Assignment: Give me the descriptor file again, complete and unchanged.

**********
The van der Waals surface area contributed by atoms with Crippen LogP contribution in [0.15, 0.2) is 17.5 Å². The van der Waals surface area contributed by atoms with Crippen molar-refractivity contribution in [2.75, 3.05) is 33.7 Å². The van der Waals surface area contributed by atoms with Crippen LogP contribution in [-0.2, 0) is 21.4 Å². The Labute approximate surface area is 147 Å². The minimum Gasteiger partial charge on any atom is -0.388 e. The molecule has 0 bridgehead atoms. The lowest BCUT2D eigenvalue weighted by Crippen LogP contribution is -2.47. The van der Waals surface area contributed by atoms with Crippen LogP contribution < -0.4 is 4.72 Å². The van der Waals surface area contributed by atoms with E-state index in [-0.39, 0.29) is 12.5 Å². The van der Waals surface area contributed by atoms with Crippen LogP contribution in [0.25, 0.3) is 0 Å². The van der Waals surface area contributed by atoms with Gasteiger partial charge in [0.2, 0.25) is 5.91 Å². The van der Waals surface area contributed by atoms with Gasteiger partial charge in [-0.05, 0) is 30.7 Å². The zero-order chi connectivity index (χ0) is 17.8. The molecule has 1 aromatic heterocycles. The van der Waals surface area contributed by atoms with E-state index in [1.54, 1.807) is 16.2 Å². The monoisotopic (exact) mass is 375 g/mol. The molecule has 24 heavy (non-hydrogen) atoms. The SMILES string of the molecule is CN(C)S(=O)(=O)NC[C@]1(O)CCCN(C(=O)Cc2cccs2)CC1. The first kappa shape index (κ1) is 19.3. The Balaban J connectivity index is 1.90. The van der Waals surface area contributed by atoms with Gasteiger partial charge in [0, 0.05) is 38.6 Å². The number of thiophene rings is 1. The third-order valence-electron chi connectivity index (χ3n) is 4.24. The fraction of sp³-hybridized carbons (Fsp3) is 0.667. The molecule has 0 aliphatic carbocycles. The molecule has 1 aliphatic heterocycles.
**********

The van der Waals surface area contributed by atoms with Crippen LogP contribution in [0.15, 0.2) is 17.5 Å². The van der Waals surface area contributed by atoms with Crippen molar-refractivity contribution in [2.75, 3.05) is 33.7 Å². The van der Waals surface area contributed by atoms with Crippen LogP contribution in [-0.2, 0) is 21.4 Å². The Labute approximate surface area is 147 Å². The minimum Gasteiger partial charge on any atom is -0.388 e. The molecule has 0 bridgehead atoms. The lowest BCUT2D eigenvalue weighted by Crippen LogP contribution is -2.47. The van der Waals surface area contributed by atoms with Crippen LogP contribution < -0.4 is 4.72 Å². The van der Waals surface area contributed by atoms with E-state index in [-0.39, 0.29) is 12.5 Å². The van der Waals surface area contributed by atoms with Crippen LogP contribution in [0.25, 0.3) is 0 Å². The van der Waals surface area contributed by atoms with Gasteiger partial charge in [0.2, 0.25) is 5.91 Å². The van der Waals surface area contributed by atoms with Gasteiger partial charge in [-0.05, 0) is 30.7 Å². The zero-order chi connectivity index (χ0) is 17.8. The molecule has 1 aromatic heterocycles. The van der Waals surface area contributed by atoms with E-state index in [1.54, 1.807) is 16.2 Å². The monoisotopic (exact) mass is 375 g/mol. The molecule has 24 heavy (non-hydrogen) atoms. The SMILES string of the molecule is CN(C)S(=O)(=O)NC[C@]1(O)CCCN(C(=O)Cc2cccs2)CC1. The first kappa shape index (κ1) is 19.3. The Balaban J connectivity index is 1.90. The van der Waals surface area contributed by atoms with Gasteiger partial charge in [0, 0.05) is 38.6 Å². The number of thiophene rings is 1. The third-order valence-electron chi connectivity index (χ3n) is 4.24. The fraction of sp³-hybridized carbons (Fsp3) is 0.667. The molecule has 0 aliphatic carbocycles. The molecule has 1 aliphatic heterocycles.